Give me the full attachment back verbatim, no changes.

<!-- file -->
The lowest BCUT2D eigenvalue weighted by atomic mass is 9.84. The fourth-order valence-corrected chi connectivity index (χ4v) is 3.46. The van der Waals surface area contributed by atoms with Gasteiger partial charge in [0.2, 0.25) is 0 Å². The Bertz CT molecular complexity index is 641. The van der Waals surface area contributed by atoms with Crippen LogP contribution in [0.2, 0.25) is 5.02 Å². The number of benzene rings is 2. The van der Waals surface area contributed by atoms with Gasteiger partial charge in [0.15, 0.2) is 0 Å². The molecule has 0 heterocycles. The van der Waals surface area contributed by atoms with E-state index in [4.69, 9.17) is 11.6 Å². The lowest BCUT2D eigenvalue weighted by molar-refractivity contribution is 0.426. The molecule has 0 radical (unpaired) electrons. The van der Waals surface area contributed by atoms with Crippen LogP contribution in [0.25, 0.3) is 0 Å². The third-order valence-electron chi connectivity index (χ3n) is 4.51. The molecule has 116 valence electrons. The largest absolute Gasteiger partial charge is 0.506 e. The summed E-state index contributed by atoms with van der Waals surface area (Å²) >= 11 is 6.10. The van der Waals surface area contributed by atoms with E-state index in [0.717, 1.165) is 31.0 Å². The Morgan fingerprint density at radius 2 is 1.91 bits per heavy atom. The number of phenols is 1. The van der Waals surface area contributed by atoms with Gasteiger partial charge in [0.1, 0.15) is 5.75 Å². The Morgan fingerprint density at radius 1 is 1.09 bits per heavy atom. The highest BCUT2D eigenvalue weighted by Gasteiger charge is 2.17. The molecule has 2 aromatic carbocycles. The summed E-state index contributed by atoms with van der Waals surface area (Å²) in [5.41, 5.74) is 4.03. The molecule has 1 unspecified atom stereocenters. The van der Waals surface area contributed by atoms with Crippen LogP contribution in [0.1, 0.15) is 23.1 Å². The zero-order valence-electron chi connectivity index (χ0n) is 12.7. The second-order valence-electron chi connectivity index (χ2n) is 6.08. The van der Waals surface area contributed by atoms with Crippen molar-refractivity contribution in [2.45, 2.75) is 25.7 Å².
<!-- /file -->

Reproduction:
The lowest BCUT2D eigenvalue weighted by atomic mass is 9.84. The fourth-order valence-corrected chi connectivity index (χ4v) is 3.46. The van der Waals surface area contributed by atoms with Gasteiger partial charge in [0.2, 0.25) is 0 Å². The Bertz CT molecular complexity index is 641. The van der Waals surface area contributed by atoms with Crippen LogP contribution in [0.2, 0.25) is 5.02 Å². The number of benzene rings is 2. The van der Waals surface area contributed by atoms with Gasteiger partial charge in [0.15, 0.2) is 0 Å². The molecule has 0 heterocycles. The van der Waals surface area contributed by atoms with E-state index in [4.69, 9.17) is 11.6 Å². The lowest BCUT2D eigenvalue weighted by molar-refractivity contribution is 0.426. The molecule has 0 radical (unpaired) electrons. The van der Waals surface area contributed by atoms with Crippen LogP contribution in [0.25, 0.3) is 0 Å². The third-order valence-electron chi connectivity index (χ3n) is 4.51. The molecule has 116 valence electrons. The largest absolute Gasteiger partial charge is 0.506 e. The summed E-state index contributed by atoms with van der Waals surface area (Å²) >= 11 is 6.10. The van der Waals surface area contributed by atoms with E-state index in [0.717, 1.165) is 31.0 Å². The Morgan fingerprint density at radius 2 is 1.91 bits per heavy atom. The number of phenols is 1. The van der Waals surface area contributed by atoms with Gasteiger partial charge in [0.1, 0.15) is 5.75 Å². The Morgan fingerprint density at radius 1 is 1.09 bits per heavy atom. The highest BCUT2D eigenvalue weighted by Gasteiger charge is 2.17. The molecule has 2 aromatic carbocycles. The summed E-state index contributed by atoms with van der Waals surface area (Å²) in [5.41, 5.74) is 4.03. The molecule has 1 unspecified atom stereocenters. The van der Waals surface area contributed by atoms with Crippen LogP contribution in [0.1, 0.15) is 23.1 Å². The zero-order valence-electron chi connectivity index (χ0n) is 12.7. The second-order valence-electron chi connectivity index (χ2n) is 6.08. The van der Waals surface area contributed by atoms with Crippen molar-refractivity contribution in [2.45, 2.75) is 25.7 Å².